Proof of Makarov Pistols in the German Democratic Republic

Similar to my question about proof loads for military Makarov pistols made in Russia, I need the same basic information on the proof loads used to proof the German “Pistole Makarow” in the years 1958 thru 1965, when the pistols were manufactured. We know they were proofed and what the proof mark on the pistols is, but we have found no information, nor anyone who has a specimen, of a DDR “Beschusspatrone PM” for the era of manufacture of the pistols in the DDR.

We do not count a round commonly referred to among collectors as a proof load, although it may have been for some other kind of testing. The date on the cartridge cases made at Königswartha (Factory 04) are dated 1972. This makes little sense for a proof load for this country and caliber, since there was no production of the Makarov pistol in the DDR after 1965. A small number, probably less than a thousand, were assembled at the Simson Factory at Suhl after the reunification of Germany, from parts on had and occasional use of new parts made most likely in Bulgaria. They bear proof marks as well, and we also could use information on the cartridges used to proof them.

The 1972 loads come in ordinary ball ammunition 16-round boxes, marked simply “Achtung! Hockdruck.” (Caution. High Pressure). In the case of the cartridges, this was not a manufacturing error. The pressure curve has been altered by seating the bullet deeper to less the size and capacity of the powder chamber, and the addition of very heavy stab bullet crimps to impede bullet pull. Both features will increase chamber pressure. No where on the box does it say that they are proof cartridges, however.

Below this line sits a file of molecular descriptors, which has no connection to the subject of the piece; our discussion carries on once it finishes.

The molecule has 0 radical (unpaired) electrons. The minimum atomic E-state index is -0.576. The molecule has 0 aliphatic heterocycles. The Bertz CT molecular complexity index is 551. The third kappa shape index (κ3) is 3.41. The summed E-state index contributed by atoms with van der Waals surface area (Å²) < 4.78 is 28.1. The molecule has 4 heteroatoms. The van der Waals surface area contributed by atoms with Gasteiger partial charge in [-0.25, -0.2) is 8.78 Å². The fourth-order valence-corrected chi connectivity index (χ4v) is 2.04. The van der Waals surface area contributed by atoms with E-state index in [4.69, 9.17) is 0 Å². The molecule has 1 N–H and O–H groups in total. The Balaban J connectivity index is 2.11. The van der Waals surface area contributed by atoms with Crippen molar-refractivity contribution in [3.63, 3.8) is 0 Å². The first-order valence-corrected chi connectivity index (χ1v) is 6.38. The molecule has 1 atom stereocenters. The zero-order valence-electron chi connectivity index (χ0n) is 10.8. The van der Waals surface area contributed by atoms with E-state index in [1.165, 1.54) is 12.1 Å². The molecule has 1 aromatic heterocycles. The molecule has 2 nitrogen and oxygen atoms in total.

Regarding the rounds used for proofing in 1958 to 1965, we need the following information:

How are they identified? Color Tip? Different color primer seal? Other colored markings such as special case finishes? Or, simply by box label?

How many proof rounds were fired in each pistol? We know that each pistol was subjected to proof.

What is the chamber pressure generated by the proof cartridges (expressed in MPa or PSI, if possible)?

The same general information would be needed for the proofing of the post-unification, Simson, Suhl-marked pistols which were proofed at the Suhl proof house.

Any help will be appreciated.

Hi John,

Perhaps this helps a bit: In 1950 the DDR ministry of interior issued a manual on the ammunition of the DDR (DVP Nr. 64).

The back of the booklet contains a list which describes the ammunition types. It mentions only that the proof rounds (Beschusspatronen) have a green bottom.


Can you supply me with a picture of the manual cover and the page that information is on, for my files? I would appreciate it.

Makarov cartridges are found with many dates that have green primer seals rather than the normal purple. I wrote, during the time the DDR was still a country, to the Dresden Military Museum and asked if there was something denoted by the green seal, as opposed to the purple one. While they were kind enough to answer my letter, they basically turned my question into a statement: “Some cartridges have purple seals and some have green seals. It is not significant.”

Of course, I did not ask them about, nor did they mention anything about all-green bases in the manner of German WWII Beschusspatronen.

Thanks for this information. I wonder where I might find an original copy of that manual, or a scan or xerox copy of the whole manual? I would love to buy either. Of course, anything original that even has one word about Makarov stuff in it I get for my actual collection, not Just for my library.

There IS one problem with this information - the date of the manual. The Germans did not make any Makarov Pistol until 1958, and production was miniscule in that year and small in 1959. It is 1960 thru 1965 when most of the German Makarov pistols were made. Therefore, this manual must be talking in generalities, not specifically about Makarov cartridges, in which case, since most WWII weapons were in use in the DDR then, they could even be talking about Pre-1946 German cartridges. Regardless, every German Makarov is proof-marked, so they must have had some procedure.

The reprint of DVP 64 (1950) by DWJ-Verlag does not contain the information mentioned by Vlim. Maybe it is a later change or addition, called Deckblatt in German.